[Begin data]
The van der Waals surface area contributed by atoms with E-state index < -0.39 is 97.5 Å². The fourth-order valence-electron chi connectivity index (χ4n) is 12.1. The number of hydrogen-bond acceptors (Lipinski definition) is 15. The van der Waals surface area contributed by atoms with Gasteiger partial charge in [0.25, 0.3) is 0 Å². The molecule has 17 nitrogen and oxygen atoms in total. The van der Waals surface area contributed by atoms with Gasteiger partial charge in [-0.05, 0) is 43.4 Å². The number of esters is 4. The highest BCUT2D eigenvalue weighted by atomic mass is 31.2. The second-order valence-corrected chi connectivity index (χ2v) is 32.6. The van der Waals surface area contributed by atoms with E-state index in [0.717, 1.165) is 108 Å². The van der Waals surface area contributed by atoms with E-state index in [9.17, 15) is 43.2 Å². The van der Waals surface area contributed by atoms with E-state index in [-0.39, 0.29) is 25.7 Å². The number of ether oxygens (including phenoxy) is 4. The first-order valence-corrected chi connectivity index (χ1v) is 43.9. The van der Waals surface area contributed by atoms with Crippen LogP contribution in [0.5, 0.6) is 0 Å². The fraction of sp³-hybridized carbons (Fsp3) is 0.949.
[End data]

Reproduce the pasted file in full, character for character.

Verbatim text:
The van der Waals surface area contributed by atoms with E-state index < -0.39 is 97.5 Å². The fourth-order valence-electron chi connectivity index (χ4n) is 12.1. The number of hydrogen-bond acceptors (Lipinski definition) is 15. The van der Waals surface area contributed by atoms with Gasteiger partial charge in [0.25, 0.3) is 0 Å². The molecule has 17 nitrogen and oxygen atoms in total. The van der Waals surface area contributed by atoms with Gasteiger partial charge in [-0.05, 0) is 43.4 Å². The number of esters is 4. The highest BCUT2D eigenvalue weighted by atomic mass is 31.2. The second-order valence-corrected chi connectivity index (χ2v) is 32.6. The van der Waals surface area contributed by atoms with E-state index in [0.717, 1.165) is 108 Å². The van der Waals surface area contributed by atoms with E-state index in [9.17, 15) is 43.2 Å². The van der Waals surface area contributed by atoms with E-state index in [-0.39, 0.29) is 25.7 Å². The number of ether oxygens (including phenoxy) is 4. The first-order valence-corrected chi connectivity index (χ1v) is 43.9. The van der Waals surface area contributed by atoms with Crippen LogP contribution in [0.5, 0.6) is 0 Å². The fraction of sp³-hybridized carbons (Fsp3) is 0.949.